Chatty Cathy clip your string…

I figured that if the roiling river of drivel was there to flow, I might as well post and cleanse the palate after the last one.

I think I’m either a hoarder or flashing back to being a settler in the woods with very little food surrounded by hungry bears and possibly zombies.
I have this weird thing about having enough food on hand for… whatever.
Emergencies would actually require a different set of foods (easily cooked, pre-cooked, etc) so it really isn’t the emergency thing. Zombie attacks would require more ammo than I care to keep on hand. Though actually now that I think about it, I think I was traumatized by a few episodes of “Gordon Elliott’s Door Knock Dinners” where some famous chef and Gordon Elliot shows up on your doorstep and want to make dinner out of what you have on hand.
Eek.
If you look at the stuff I have in my wee pantry (1920’s kitchen-long tall cabinet) then you see a few luscious goodies from Trader Joe’s (though I’m trying to avoid canned things now, so the items will have to be different.)

I also have a freezer now, a birthday present from a few years ago, and boy howdee that made me happy to have all that freezer space. (Fine, I’m weird. 7 pounds of unsalted butter makes me squee.)

(Actually I had my own version of Door Knock Dinners happen and happily I had several NOMmy things on hand that pleased the chef… namely a sweet corn and crab souffle). So, aside from the ongoing mess, the fact that I haven’t showered today and that I am wearing a 2 yard piece of polarfleece sarong-style to keep warm, I’m ready.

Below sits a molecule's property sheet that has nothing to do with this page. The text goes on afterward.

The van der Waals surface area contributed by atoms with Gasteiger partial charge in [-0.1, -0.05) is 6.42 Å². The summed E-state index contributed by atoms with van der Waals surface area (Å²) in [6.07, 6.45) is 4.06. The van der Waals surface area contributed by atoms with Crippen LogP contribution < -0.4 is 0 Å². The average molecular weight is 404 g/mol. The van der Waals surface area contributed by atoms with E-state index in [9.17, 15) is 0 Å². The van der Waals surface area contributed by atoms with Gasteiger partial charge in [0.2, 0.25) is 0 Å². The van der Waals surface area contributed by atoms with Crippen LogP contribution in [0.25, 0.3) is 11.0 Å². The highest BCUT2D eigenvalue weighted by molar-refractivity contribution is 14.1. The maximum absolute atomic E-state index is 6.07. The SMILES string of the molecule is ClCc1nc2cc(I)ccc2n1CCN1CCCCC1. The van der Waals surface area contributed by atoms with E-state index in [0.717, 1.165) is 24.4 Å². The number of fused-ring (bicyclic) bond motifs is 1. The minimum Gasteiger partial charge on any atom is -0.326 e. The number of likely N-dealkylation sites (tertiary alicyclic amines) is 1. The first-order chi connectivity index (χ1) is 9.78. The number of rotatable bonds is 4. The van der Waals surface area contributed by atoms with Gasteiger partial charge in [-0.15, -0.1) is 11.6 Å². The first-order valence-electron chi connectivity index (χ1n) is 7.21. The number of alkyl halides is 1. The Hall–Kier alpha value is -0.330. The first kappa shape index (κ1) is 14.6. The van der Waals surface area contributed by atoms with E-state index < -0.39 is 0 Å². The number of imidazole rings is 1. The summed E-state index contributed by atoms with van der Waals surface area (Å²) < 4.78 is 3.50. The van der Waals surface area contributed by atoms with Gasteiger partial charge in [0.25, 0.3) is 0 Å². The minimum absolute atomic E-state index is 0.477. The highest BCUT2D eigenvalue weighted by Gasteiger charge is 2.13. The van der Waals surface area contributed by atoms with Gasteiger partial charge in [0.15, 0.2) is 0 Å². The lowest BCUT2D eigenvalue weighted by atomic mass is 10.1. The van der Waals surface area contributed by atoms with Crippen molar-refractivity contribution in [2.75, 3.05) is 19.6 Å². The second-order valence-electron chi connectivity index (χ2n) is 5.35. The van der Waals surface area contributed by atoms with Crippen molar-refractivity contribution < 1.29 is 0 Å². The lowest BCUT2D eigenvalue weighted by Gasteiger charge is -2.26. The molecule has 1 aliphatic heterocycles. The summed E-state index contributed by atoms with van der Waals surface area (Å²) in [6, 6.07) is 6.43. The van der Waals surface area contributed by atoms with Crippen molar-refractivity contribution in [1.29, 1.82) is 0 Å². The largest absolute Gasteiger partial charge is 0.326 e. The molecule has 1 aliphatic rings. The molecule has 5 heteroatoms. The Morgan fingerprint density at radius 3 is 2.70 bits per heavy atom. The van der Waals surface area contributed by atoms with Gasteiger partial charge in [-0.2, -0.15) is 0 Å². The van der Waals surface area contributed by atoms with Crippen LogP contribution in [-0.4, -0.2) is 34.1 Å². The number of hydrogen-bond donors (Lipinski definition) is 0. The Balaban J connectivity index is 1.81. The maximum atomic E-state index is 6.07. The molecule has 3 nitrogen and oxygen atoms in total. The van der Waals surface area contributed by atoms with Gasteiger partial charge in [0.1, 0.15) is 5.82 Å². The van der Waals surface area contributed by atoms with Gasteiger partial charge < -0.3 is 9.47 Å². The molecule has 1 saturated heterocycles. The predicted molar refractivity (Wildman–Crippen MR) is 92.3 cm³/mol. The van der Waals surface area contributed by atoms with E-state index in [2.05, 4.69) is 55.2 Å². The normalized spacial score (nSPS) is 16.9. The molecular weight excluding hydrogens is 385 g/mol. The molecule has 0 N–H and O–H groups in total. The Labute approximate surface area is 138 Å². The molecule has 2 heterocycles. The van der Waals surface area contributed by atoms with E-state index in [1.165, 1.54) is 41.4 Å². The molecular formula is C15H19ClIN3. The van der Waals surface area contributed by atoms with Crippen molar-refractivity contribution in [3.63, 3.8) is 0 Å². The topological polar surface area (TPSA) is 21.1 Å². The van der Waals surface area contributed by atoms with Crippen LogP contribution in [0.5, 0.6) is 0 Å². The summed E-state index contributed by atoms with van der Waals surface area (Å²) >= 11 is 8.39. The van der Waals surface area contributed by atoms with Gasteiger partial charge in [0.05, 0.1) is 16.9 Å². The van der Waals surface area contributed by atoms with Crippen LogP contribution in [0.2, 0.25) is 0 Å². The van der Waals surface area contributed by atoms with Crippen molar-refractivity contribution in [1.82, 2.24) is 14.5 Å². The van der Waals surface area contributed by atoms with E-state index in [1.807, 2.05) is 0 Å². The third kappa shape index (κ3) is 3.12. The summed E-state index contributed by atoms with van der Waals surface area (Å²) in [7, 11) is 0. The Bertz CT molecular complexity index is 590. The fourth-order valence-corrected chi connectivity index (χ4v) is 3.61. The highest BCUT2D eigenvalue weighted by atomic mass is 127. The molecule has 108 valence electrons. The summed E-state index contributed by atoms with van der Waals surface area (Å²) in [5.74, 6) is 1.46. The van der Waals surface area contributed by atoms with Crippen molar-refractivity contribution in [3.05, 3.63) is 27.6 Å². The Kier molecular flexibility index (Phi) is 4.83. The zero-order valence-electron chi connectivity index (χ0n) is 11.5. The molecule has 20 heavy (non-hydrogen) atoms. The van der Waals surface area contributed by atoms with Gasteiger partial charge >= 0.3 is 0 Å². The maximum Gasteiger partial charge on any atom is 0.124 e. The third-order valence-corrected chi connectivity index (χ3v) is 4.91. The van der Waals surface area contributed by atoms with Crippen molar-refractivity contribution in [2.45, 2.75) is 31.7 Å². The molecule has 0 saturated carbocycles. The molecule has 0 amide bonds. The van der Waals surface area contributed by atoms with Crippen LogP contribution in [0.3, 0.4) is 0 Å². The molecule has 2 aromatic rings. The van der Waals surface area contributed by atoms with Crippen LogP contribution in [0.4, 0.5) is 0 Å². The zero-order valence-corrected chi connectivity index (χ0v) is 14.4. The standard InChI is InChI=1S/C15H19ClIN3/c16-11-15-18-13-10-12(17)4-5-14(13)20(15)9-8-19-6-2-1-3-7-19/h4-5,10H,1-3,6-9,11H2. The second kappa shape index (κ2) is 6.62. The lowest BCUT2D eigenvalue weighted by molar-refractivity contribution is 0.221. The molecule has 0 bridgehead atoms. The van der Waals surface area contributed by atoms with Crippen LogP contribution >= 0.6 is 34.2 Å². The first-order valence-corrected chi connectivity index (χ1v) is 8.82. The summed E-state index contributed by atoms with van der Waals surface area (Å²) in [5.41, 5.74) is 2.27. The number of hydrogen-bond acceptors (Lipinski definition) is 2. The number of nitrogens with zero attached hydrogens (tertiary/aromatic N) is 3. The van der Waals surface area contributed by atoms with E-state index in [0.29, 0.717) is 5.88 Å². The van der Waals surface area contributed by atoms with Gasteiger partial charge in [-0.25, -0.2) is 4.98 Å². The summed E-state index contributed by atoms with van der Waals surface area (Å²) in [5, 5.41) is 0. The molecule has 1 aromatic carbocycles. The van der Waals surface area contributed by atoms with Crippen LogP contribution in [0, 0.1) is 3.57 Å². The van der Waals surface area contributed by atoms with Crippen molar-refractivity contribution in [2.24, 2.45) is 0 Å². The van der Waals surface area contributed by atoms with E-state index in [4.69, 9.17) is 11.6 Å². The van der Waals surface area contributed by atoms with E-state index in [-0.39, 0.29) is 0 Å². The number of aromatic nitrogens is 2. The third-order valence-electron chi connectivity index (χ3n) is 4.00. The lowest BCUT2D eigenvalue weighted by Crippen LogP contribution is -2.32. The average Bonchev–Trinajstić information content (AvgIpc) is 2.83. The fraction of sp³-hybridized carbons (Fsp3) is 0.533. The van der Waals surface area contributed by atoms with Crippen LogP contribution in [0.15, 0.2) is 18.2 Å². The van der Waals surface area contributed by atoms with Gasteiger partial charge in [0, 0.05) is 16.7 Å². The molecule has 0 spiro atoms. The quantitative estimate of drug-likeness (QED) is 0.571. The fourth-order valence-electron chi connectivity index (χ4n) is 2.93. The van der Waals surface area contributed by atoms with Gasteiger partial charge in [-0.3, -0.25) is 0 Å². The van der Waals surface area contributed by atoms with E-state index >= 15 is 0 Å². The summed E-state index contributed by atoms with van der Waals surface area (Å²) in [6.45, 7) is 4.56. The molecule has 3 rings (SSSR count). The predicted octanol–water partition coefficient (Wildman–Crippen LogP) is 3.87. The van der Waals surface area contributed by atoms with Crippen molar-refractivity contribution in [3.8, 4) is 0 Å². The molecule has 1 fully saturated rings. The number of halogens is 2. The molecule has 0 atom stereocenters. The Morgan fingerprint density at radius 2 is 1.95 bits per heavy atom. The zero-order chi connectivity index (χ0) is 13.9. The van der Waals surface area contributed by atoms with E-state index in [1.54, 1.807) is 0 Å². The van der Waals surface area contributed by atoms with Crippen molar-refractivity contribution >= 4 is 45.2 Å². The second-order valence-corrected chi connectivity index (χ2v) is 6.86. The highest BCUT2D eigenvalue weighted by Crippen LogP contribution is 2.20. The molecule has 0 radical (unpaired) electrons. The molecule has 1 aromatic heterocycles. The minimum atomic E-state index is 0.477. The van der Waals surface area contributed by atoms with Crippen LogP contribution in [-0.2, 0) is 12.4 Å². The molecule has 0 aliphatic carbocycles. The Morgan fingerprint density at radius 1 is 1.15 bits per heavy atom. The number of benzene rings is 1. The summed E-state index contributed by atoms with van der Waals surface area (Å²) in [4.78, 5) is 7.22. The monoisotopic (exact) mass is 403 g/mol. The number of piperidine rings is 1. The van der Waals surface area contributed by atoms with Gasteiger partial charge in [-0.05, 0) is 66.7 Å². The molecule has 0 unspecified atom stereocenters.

Bring it Gordon.

I had a nice solstice and xmoose thankyouverymuch. The rules for solo holidays vary from the group holiday.
When you are visiting family, all the old rules apply:
1. You have to wait until the designated hour to open your prezzies.
2. Special jammies MUST be procured (I still adhere to this even in solo conditions.)
3. All regular holiday traditional meals must be acknowledged, or eaten.

But since I have been solo on most holidays lately (not a big deal, I like to mix it up) I have been applying those rules:
1. OPEN PREZZIES AS SOON AS THEY HIT THE DOORSTEP (Don’t hurt the UPS dude, he’s just the messenger)
2. Special jammies MUST be worn (they can be ratty as hell and not fit for public as long as they are comfy)
3. Eat special holiday food whenever and in however many quantities you wish. For example: if the special spaghetti sauce that is normally reserved for xmoose eve can be eaten for 3 days straight (minus the noodles; carbs, you see…)

But despite my assertion that I only cook 3 times a year, I didn’t really cook for xmoose this year and probably won’t for new year’s. I roasted a chicken and did some sweet potatoes in the oven, but that was about it. I think I’m still tired from the last 6 months.
Also, I’m kinda focused on redoing bits of the house. The kitchen always needs to be de-cluttered, but I managed to do a bit of tactical rearranging. I moved the kitchen armoire to the entryway and the table back into the kitchen (until I get tired of that and change it all around again.)

 

I also decided to tackle the bedroom.
I love patterns. There was a series of Esprit ads back in the day that had natural linen, wee tiny flower patterns on black cotton cloth, white tshirts and jean jackets in various combos and it pretty much just defined the way I like to mix things. (I’ll find them and try to post them without breaking copyright) My furniture tends to be natural, black or red. So my black metal framed (Craigslist score!) bed and wood tables/drawers/benches in my room are pretty neutral. I have awesome sheets (sock monkeys, paisleys and stripey) and they are easily changed out for thick Target white sheets. I nabbed a white on white quilt at Marshall’s for cheap-ish and a microfleece blankie is on its way from Overstock. Total cost $63. Then I used a bit of xmoose gift money to buy a cover for my wingback chair so it will be white soon as well.
The hard part about all this stuff (wabi-sabi is probably the closest to describe it) is getting the piles of stuff I need to sort sorted and also to just finally toss or scan then toss those magazine clippings from as far back as high school.